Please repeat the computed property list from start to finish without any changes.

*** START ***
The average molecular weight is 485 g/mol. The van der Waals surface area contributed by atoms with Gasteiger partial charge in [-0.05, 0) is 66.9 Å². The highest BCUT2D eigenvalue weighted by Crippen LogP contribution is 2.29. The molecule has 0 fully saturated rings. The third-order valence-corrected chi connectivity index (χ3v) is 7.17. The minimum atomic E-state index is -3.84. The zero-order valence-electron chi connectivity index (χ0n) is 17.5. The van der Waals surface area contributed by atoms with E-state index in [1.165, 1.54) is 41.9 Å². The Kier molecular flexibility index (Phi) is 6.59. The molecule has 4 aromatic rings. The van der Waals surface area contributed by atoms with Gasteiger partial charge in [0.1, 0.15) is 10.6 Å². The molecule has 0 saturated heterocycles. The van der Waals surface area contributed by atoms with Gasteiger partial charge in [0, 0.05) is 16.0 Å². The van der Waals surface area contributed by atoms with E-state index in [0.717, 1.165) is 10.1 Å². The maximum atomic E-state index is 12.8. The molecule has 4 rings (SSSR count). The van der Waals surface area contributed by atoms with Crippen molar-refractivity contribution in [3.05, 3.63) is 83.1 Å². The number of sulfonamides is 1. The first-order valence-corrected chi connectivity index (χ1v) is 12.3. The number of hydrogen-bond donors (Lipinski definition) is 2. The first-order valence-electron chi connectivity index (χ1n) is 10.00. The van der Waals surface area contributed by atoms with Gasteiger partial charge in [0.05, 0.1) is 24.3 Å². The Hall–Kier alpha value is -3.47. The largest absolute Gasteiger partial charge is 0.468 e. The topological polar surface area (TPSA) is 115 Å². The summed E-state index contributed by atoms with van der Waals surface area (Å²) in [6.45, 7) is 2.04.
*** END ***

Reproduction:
The average molecular weight is 485 g/mol. The van der Waals surface area contributed by atoms with Gasteiger partial charge in [-0.05, 0) is 66.9 Å². The highest BCUT2D eigenvalue weighted by Crippen LogP contribution is 2.29. The molecule has 0 fully saturated rings. The third-order valence-corrected chi connectivity index (χ3v) is 7.17. The minimum atomic E-state index is -3.84. The zero-order valence-electron chi connectivity index (χ0n) is 17.5. The van der Waals surface area contributed by atoms with E-state index in [1.165, 1.54) is 41.9 Å². The Kier molecular flexibility index (Phi) is 6.59. The molecule has 4 aromatic rings. The van der Waals surface area contributed by atoms with Gasteiger partial charge in [0.1, 0.15) is 10.6 Å². The molecule has 0 saturated heterocycles. The van der Waals surface area contributed by atoms with Gasteiger partial charge in [0, 0.05) is 16.0 Å². The van der Waals surface area contributed by atoms with E-state index in [0.717, 1.165) is 10.1 Å². The maximum atomic E-state index is 12.8. The molecule has 4 rings (SSSR count). The van der Waals surface area contributed by atoms with Crippen molar-refractivity contribution in [3.05, 3.63) is 83.1 Å². The number of sulfonamides is 1. The first-order valence-corrected chi connectivity index (χ1v) is 12.3. The number of hydrogen-bond donors (Lipinski definition) is 2. The first-order valence-electron chi connectivity index (χ1n) is 10.00. The van der Waals surface area contributed by atoms with Gasteiger partial charge in [0.05, 0.1) is 24.3 Å². The Hall–Kier alpha value is -3.47. The largest absolute Gasteiger partial charge is 0.468 e. The topological polar surface area (TPSA) is 115 Å². The summed E-state index contributed by atoms with van der Waals surface area (Å²) in [6.45, 7) is 2.04.